The Schubertíada begins in a week and I'm starting with this post the miniseries about the recitals there. As usual, they'll be shorter posts that intend to be useful to refresh the Lieder performed at the festival.
To begin with, the two first recitals, those of Florian Boesch and Malcolm Martineau on Thursday 20 and Juliane Banse and Wolfram Rieger on Friday 21. The first duo will perform Die schöne Müllerin and the second one, Winterreise.
Last week we said goodbye until next year to the students of the Master in Lied of the ESMUC, next week we'll start to talk about the recitals of the Schubertíada and in the meantime, I propose a trip by sea that, as you will see, is not a pleasure trip.
Recently I have read a book by Norman Lebrecht titled “¿Why Mahler? How One Man and Ten Symphonies changed our world”. The author explains that Gustav Mahler’s music is received by many as a source of spiritual revelation. Likewise, on the webpage “Mahlerlist” we can read the testimonies of people telling how Mahler’s music has been significant and therapeutic throughout their life.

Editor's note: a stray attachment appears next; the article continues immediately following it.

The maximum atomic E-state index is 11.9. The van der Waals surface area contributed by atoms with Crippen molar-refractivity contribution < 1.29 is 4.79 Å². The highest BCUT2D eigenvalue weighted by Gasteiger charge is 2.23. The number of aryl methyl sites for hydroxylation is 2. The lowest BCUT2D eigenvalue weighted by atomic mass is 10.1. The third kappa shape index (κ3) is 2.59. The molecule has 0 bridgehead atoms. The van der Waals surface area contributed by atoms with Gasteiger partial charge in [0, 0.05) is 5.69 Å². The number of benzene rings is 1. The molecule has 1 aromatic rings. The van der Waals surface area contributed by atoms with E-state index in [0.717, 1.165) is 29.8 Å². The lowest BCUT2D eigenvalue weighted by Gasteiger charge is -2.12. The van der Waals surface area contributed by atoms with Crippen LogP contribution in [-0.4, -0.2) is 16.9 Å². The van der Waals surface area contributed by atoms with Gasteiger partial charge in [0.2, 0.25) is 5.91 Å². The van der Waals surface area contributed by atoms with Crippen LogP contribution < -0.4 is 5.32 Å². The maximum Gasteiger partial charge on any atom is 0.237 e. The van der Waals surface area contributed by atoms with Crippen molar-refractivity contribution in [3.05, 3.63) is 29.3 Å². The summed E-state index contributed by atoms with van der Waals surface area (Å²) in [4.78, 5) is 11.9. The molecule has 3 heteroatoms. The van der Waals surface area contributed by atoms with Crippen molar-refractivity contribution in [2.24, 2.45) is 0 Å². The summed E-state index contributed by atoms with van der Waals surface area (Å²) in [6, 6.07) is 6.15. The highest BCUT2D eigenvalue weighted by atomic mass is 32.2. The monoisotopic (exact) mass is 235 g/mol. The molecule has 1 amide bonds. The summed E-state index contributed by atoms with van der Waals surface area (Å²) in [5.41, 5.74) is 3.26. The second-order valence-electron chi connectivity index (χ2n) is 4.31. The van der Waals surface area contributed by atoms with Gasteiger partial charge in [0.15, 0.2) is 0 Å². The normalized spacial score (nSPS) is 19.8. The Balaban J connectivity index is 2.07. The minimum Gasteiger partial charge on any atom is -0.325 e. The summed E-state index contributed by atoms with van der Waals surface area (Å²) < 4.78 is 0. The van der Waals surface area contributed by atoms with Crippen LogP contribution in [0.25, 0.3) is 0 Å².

To evoke a specific sensation in a listener is not a simple task: to transmit this particular emotion, and not another must be done skillfully. Paul Verlaine, the author of the poem En sourdine, found a magnificent way of doing so. Moreover, we have been lucky that Debussy provided the poem with a new musical dimension by exalting the words of Verlaine with elegance, subtlety and delicacy, well known of the great master.
In 1884 the 51-year-old bachelor Johannes Brahms wrote Wir wandelten, based in one of the poems in Polydora by Georg Friedrich Daumer, which was inspired by a Magyar text. When Brahms had the opportunity to meet Daumer in 1872, the poet had never heard neither of the composer nor his Lieders despite the fact that Brahms had written music to more than sixty poems by Daumer, including the famous Liebeslieder Walzer.
All Lieder talk about you. About you, About me, about us… With Lieder, it happens as with fairy tales, that if we stop to look at them carefully we find a metaphor of life itself. This is one of the things I experience more and more as a Lied student. And that is what happens with the Beethoven song that I am going to comment on.